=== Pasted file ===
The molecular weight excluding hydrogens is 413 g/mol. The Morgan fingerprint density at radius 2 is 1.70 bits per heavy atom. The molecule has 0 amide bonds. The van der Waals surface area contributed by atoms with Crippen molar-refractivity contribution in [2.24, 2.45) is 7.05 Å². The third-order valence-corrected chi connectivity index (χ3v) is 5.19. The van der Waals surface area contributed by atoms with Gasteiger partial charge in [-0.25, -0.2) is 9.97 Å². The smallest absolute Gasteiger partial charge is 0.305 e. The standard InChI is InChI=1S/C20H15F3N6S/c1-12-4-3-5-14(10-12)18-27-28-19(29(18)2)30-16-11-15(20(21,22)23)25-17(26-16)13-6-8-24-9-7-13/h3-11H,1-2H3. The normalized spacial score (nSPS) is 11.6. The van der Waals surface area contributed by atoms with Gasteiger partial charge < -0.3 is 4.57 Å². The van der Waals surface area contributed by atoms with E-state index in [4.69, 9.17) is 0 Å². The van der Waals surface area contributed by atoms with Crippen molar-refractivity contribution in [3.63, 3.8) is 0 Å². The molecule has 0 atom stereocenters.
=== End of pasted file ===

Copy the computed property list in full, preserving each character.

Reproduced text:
The molecular weight excluding hydrogens is 413 g/mol. The Morgan fingerprint density at radius 2 is 1.70 bits per heavy atom. The molecule has 0 amide bonds. The van der Waals surface area contributed by atoms with Crippen molar-refractivity contribution in [2.24, 2.45) is 7.05 Å². The third-order valence-corrected chi connectivity index (χ3v) is 5.19. The van der Waals surface area contributed by atoms with Gasteiger partial charge in [-0.25, -0.2) is 9.97 Å². The smallest absolute Gasteiger partial charge is 0.305 e. The standard InChI is InChI=1S/C20H15F3N6S/c1-12-4-3-5-14(10-12)18-27-28-19(29(18)2)30-16-11-15(20(21,22)23)25-17(26-16)13-6-8-24-9-7-13/h3-11H,1-2H3. The normalized spacial score (nSPS) is 11.6. The van der Waals surface area contributed by atoms with Gasteiger partial charge < -0.3 is 4.57 Å². The van der Waals surface area contributed by atoms with E-state index in [4.69, 9.17) is 0 Å². The van der Waals surface area contributed by atoms with Crippen molar-refractivity contribution in [3.63, 3.8) is 0 Å². The molecule has 0 atom stereocenters.